In summary, this court finds that the plaintiffs have established that there is probable cause to substantiate the validity of their breach of contract claims against Hobby II, as well as their claim to pierce the corporate veil of Hobby II in order to reach the assets of Frederick L. Hobby, III, Sally M. Leiendecker, and Hobby I. The court notes that while there are numerous questions remaining to be resolved at trial with respect to the efficacy of the plaintiffs’ claims, these questions do not militate against a finding of probable cause. Three S. Development Co. v. Santore, 193 Conn. 174, 178-79, 474 A.2d 795 (1984). This court has taken into account all revelant defenses,22 set-offs,23 and claims of adequate insurance24 pursuant to General Statutes 52-278d(a)(4). The court hereby grants the plaintiffs’ application for prejudgment remedy as requested, in the amount of $300,000. Accordingly, this court grants the plaintiffs’ Motion for Disclosure of Assets, said disclosure to be completed on or before August 10, 2001.
1 – The individual defendants, Frederick L. Hobby, III and Sally M. Leiendecker, are members of the Connecticut limited liability company defendant, Frederick Hobby Associates II, LLC (Hobby II). (Defendants’ Exh. V, Hobby II’s formation documents; Hearing Transcript (Transcript) (3/14/01), pp. 67-68, testimony of Frederick L. Hobby, III.)
2 – Paragraph twenty-one of the sales agreement is a “[w]arranty [a]gainst [w]ater,” in which Hobby II expressly “agrees to remedy . . . the penetration of any water entering the basement of the dwelling during the five  year period following the closing,” subject to certain terms and conditions described thereafter. (Plaintiffs’ Exh. 2, sales agreement, p. 7.)
3 – In paragraph nine of the rider to the sales agreement, Hobby II “warrants that the improvements, fixtures, systems, materials and workmanship existing on the premises at closing shall be free from defects in design, materials and workmanship for a period of one (1) year from the delivery of the deed. If within said period any defects in improvements, fixtures, systems, materials or workmanship shall occur, and [the plaintiffs] give [Hobby II] written notice thereof, [Hobby II] agrees to repair any such defect and any damage to the premises caused thereby, at its expense, to the original condition intended by the parties, but it is understood that the method of such repairs shall be at the reasonable discretion of [Hobby II], provided that the improvements shall be restored to the same or better condition than that which existed prior to the occurrence of the defect. Hairline cracks resulting from normal shrinkage and settling, and any deterioration resulting from wear and tear shall not constitute defects in workmanship or materials. The basement is warranted to be free from water for a period of five (5) years in accordance with the terms of paragraph 21 hereinbefore. The provisions of this paragraph shall survive delivery of the deed. Nothing set forth in this paragraph shall be deemed to limit or negate any statutory warranties protecting [the plaintiffs] . . . For a period of one (1) year following the date of closing, [Hobby II] guarantees that the heating system will heat the interior of the dwelling to 70 [degrees] F when the exterior temperature is 0 [degrees], and that the air conditioning system will cool the interior of the dwelling to 70 [degrees] when the exterior temperature is 90 [degrees]. The provisions of this paragraph shall survive delivery of the deed.” (Plaintiffs’ Exh. 2, rider to sales agreement, p. 30-31.)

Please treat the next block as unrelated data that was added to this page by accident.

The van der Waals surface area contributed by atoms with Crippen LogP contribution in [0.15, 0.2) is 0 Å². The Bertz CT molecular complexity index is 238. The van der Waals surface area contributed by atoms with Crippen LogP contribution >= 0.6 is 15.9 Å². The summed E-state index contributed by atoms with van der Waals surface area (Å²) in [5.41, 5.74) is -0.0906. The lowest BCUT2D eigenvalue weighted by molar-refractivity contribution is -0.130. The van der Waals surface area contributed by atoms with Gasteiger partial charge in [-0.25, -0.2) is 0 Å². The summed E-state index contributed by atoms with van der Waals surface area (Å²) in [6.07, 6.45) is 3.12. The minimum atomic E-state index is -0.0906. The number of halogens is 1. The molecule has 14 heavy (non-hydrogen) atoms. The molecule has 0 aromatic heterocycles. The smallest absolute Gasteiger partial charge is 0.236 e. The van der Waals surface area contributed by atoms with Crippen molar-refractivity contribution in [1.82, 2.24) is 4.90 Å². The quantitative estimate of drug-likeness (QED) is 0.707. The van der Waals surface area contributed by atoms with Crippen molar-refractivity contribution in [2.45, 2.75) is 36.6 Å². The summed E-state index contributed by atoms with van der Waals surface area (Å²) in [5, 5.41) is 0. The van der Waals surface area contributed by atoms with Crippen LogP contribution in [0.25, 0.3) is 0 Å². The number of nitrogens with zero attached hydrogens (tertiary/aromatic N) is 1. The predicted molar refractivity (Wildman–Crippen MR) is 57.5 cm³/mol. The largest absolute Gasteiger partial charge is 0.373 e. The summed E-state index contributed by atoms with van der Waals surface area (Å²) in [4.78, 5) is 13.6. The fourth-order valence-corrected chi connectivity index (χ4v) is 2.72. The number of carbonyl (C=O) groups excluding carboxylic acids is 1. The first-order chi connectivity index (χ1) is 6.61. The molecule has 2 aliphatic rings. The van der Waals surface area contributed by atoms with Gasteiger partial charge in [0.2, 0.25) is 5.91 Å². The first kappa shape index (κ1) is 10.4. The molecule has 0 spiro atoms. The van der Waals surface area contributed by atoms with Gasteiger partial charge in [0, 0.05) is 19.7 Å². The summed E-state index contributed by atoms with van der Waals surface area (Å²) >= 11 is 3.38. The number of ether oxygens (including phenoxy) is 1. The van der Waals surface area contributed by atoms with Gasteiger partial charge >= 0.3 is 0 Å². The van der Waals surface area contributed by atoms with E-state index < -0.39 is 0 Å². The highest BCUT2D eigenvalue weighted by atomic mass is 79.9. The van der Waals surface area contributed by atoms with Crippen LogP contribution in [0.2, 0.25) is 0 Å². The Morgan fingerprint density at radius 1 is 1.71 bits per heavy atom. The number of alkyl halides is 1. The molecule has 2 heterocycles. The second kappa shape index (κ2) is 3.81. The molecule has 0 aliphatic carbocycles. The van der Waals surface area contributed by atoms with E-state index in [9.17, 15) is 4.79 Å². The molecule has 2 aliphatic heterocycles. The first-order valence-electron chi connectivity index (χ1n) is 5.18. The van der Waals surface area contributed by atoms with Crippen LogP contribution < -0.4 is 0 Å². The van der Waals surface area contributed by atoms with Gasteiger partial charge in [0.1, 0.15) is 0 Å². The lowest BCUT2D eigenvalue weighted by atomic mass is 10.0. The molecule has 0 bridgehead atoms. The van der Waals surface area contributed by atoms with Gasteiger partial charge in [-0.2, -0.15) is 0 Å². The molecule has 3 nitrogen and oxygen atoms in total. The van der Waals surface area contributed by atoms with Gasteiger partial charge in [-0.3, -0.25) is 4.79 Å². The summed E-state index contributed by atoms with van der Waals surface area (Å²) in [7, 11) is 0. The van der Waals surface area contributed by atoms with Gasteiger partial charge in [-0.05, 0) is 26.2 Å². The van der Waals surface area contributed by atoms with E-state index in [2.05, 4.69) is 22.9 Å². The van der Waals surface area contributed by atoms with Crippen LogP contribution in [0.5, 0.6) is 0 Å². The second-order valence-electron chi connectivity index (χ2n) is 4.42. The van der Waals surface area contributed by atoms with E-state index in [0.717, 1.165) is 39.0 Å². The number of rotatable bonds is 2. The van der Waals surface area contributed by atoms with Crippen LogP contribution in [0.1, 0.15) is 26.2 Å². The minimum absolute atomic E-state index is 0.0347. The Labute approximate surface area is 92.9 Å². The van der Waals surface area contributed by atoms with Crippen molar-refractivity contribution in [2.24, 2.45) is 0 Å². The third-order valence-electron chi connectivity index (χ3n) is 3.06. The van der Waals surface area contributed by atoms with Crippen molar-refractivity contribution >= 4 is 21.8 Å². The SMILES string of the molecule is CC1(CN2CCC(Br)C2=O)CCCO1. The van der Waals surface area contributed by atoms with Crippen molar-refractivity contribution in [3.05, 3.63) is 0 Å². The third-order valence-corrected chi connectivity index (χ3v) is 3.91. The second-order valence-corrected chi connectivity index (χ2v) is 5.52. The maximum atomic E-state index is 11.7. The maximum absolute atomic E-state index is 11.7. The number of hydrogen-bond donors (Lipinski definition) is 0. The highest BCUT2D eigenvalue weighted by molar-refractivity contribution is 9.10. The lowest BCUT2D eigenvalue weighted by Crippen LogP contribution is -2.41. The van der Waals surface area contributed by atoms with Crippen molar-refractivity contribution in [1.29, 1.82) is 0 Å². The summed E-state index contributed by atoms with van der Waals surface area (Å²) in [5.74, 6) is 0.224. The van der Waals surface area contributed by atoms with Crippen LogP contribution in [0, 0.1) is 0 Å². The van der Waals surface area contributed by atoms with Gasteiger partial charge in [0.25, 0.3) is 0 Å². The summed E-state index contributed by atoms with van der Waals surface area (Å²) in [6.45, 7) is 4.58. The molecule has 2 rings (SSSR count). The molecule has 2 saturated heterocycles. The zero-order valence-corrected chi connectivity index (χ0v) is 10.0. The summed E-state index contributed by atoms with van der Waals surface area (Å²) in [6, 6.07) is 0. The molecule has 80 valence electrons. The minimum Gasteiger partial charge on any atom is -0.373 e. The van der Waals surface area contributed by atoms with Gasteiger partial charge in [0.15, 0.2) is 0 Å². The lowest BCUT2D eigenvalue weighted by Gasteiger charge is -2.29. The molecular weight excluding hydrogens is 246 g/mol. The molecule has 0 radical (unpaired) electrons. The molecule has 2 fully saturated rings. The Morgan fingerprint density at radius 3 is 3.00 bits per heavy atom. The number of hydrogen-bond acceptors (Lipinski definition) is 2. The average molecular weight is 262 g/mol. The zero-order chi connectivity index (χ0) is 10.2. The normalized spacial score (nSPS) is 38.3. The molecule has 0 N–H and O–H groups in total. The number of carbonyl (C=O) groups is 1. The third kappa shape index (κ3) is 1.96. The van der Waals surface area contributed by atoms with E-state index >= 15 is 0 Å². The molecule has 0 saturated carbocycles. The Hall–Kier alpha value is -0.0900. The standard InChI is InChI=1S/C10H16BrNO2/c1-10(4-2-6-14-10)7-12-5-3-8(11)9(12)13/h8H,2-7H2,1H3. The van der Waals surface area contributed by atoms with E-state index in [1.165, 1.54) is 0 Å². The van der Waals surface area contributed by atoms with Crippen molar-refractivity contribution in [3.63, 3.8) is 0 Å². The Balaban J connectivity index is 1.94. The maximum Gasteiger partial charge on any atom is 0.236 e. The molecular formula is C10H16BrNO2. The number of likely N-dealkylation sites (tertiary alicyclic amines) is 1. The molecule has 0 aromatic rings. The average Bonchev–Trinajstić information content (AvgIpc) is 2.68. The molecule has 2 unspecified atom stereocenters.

4 – Chapter 827 of the General Statutes contains express and implied new home warranty provisions and encompasses 47-116 through 47-199.
5 – The alleged substantial defects in design, materials and workmanship existing on the premises include, inter alia: domestic water supply and delivery system contaminated and tainted with dangerous chemical and other constituents; domestic water and air supply and delivery and filtration systems contaminated with radon, a cancer-causing poisonous gas; inadequate, defective and non-functional plumbing system and fixtures associated therewith, including non-functional sinks, toilets and bathtubs; central vacuum system defectively designed, installed and/or non-functional; electronic garage doors which do not close properly and do not guard against accidental closure and crushing of objects or beings that may become located thereunder; cracked, broken and damaged floor tiles and limestone details; and damaged, incomplete and defective painting, furnishings, cabinetry, grouting and trim items built, designed and/or installed by Hobby II. Furthermore, the basement allegedly suffers from water pooling, infiltration, damage and seepage.